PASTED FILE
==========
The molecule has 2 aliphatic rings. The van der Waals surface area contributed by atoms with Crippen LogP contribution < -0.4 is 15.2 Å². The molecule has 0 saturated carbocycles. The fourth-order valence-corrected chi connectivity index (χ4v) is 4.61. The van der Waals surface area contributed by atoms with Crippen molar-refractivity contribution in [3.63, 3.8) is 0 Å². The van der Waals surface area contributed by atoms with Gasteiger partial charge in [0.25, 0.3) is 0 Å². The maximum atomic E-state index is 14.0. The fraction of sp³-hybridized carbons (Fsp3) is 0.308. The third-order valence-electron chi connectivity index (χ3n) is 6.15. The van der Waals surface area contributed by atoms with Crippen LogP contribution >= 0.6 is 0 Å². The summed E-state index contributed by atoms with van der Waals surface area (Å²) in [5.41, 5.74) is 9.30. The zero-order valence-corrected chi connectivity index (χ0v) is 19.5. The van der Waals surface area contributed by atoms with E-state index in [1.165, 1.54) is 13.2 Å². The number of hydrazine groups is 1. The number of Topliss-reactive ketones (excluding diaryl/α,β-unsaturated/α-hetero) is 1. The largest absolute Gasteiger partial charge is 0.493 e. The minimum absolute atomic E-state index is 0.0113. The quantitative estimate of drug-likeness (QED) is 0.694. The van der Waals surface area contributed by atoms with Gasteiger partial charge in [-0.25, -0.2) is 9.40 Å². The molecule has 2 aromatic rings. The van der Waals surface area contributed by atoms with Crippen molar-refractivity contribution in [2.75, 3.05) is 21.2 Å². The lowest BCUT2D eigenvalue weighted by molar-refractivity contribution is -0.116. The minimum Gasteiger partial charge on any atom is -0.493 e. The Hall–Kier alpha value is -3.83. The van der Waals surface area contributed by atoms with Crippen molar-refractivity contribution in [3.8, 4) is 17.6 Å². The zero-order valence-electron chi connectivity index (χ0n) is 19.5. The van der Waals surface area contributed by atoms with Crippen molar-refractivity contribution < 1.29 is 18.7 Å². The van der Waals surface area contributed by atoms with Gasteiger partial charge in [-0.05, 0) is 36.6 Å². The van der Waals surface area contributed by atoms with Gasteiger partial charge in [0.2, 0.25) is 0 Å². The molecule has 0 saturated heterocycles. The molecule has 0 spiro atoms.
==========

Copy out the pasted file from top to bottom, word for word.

The molecule has 2 aliphatic rings. The van der Waals surface area contributed by atoms with Crippen LogP contribution < -0.4 is 15.2 Å². The molecule has 0 saturated carbocycles. The fourth-order valence-corrected chi connectivity index (χ4v) is 4.61. The van der Waals surface area contributed by atoms with Crippen molar-refractivity contribution in [3.63, 3.8) is 0 Å². The van der Waals surface area contributed by atoms with Gasteiger partial charge in [0.25, 0.3) is 0 Å². The maximum atomic E-state index is 14.0. The fraction of sp³-hybridized carbons (Fsp3) is 0.308. The third-order valence-electron chi connectivity index (χ3n) is 6.15. The van der Waals surface area contributed by atoms with Crippen LogP contribution >= 0.6 is 0 Å². The summed E-state index contributed by atoms with van der Waals surface area (Å²) in [5.41, 5.74) is 9.30. The zero-order valence-corrected chi connectivity index (χ0v) is 19.5. The van der Waals surface area contributed by atoms with E-state index in [1.165, 1.54) is 13.2 Å². The number of hydrazine groups is 1. The number of Topliss-reactive ketones (excluding diaryl/α,β-unsaturated/α-hetero) is 1. The largest absolute Gasteiger partial charge is 0.493 e. The minimum absolute atomic E-state index is 0.0113. The quantitative estimate of drug-likeness (QED) is 0.694. The van der Waals surface area contributed by atoms with Gasteiger partial charge in [-0.25, -0.2) is 9.40 Å². The molecule has 2 aromatic rings. The van der Waals surface area contributed by atoms with Crippen molar-refractivity contribution in [2.75, 3.05) is 21.2 Å². The lowest BCUT2D eigenvalue weighted by molar-refractivity contribution is -0.116. The minimum Gasteiger partial charge on any atom is -0.493 e. The Hall–Kier alpha value is -3.83. The van der Waals surface area contributed by atoms with Crippen molar-refractivity contribution in [3.8, 4) is 17.6 Å². The zero-order valence-electron chi connectivity index (χ0n) is 19.5. The van der Waals surface area contributed by atoms with Crippen molar-refractivity contribution < 1.29 is 18.7 Å². The van der Waals surface area contributed by atoms with Gasteiger partial charge in [-0.05, 0) is 36.6 Å². The van der Waals surface area contributed by atoms with Gasteiger partial charge in [0.2, 0.25) is 0 Å². The molecule has 0 saturated heterocycles. The molecule has 0 spiro atoms.